01 Dec 2016

The US Patent System’s Uncertain Fate

Professors Lauren Cohen and Josh Lerner talk about the economic toll of the current system—and the troll problem
by April White


(Illustration by Peter Arkle)

What is really at stake when we talk about patents?

Lauren Cohen: Innovation is the future of the US economy. Given that the value of firms is shifting toward intellectual property, if we don’t get patents right, then we’re going to be at a huge disadvantage.

Josh Lerner: Not only is the system not doing its intended job, which is to encourage new ideas, it is essentially being hijacked to tax the innovators. Still, it’s a real struggle to get people excited about patent reform.

What are the questions we should be asking about the current US patent system?

JL: One is how are the bad patents getting issued in the first place? The situation is the result of the confluence of two things: the strengthening of the patents themselves, which has been a gradual change over the last 30 years, and the decision in the early 1980s to create a centralized appellate court for patent cases. That sounded reasonable on the surface, but it ended up making more stuff patentable with more remedies for patent holders. It has led to a flood of patents.

LC: The research that I’ve done has focused on the massive increase in patent litigation we’ve seen in the past 10 years; the rate of increase in patents has been far outstripped by the increase in patent litigation. And essentially all the new cases are brought by this new organizational form called the non-practicing entity, or NPE, that amasses patents not for the sake of producing anything—or practicing—but instead to sue.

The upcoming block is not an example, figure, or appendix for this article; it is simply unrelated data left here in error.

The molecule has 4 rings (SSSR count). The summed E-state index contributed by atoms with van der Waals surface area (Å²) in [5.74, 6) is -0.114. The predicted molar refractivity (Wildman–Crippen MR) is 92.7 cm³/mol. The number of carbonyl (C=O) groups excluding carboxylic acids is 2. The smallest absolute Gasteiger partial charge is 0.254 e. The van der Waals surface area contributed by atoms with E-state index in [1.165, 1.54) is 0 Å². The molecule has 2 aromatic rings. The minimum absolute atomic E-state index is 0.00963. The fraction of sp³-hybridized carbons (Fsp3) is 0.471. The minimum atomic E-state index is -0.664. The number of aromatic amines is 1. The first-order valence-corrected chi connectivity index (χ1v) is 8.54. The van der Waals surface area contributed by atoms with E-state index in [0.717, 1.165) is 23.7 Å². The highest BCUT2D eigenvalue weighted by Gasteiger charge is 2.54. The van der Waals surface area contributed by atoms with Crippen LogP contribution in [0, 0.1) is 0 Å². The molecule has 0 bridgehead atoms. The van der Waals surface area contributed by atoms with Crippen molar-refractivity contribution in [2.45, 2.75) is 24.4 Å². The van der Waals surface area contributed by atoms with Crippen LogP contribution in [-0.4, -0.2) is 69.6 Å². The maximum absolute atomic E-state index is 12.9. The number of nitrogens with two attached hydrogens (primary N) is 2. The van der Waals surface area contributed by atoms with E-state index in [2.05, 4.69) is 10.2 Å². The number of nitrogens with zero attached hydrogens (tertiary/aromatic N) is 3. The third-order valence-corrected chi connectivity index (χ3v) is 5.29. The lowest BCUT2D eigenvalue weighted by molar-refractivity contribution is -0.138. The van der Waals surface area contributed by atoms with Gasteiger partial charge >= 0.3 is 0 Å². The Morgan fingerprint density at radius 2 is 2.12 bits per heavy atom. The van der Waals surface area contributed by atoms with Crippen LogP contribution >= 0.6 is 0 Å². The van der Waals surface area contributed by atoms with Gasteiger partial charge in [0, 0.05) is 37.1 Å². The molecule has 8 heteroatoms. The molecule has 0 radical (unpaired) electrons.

“Patent trolling” is the opportunistic use of a patent to extract licensing fees or settlements when no infringement has occurred. On average it takes 18 to 24 months and about $500,000 to $3 million for a patent holder to defend that type of case. It’s great economics for patent trolls. How can we change that?

JL: When Adam Jaffe and I wrote Innovation and Its Discontents [in 2004 about the patent system], our big worry as we were working on it was that Congress was going to pass patent reform, and these problems were all going to go away. And here we are a decade later, and the problems are worse than they’ve ever been.

Where do you see the US patent system in 5 or 10 years?

LC: In a good world, some of the things that we have proposed for cleaning up the patent system itself and for fixing the patent litigation system will be piloted, and we’ll start to get people to understand that this is a bipartisan issue.

JL: But given the gridlock in Washington, you can see the status quo continuing. If that happens—and if the efforts on the part of the Supreme Court to try to reform the system are ineffective—we will see not only an intensification of the issues we’ve discussed, but also the patent system serving as a real drag on innovation.

LC: You’ll see a shift in innovation to other countries. But you’ll also see continued growth in patent issuances in the United States. If I’m a company that is worried about being sued—and I’m increasingly worried about being sued—one of the best defenses against that is having my own patent. So things will get worse and worse. It’s the snowball effect.

Continue the Conversation

Has your company had interactions with non-practicing entities (NPEs) or other experiences navigating the patent system? Professors Josh Lerner and Lauren Cohen would like to hear from you. Continue the conversation with them at jlerner@hbs.edu and lcohen@hbs.edu.


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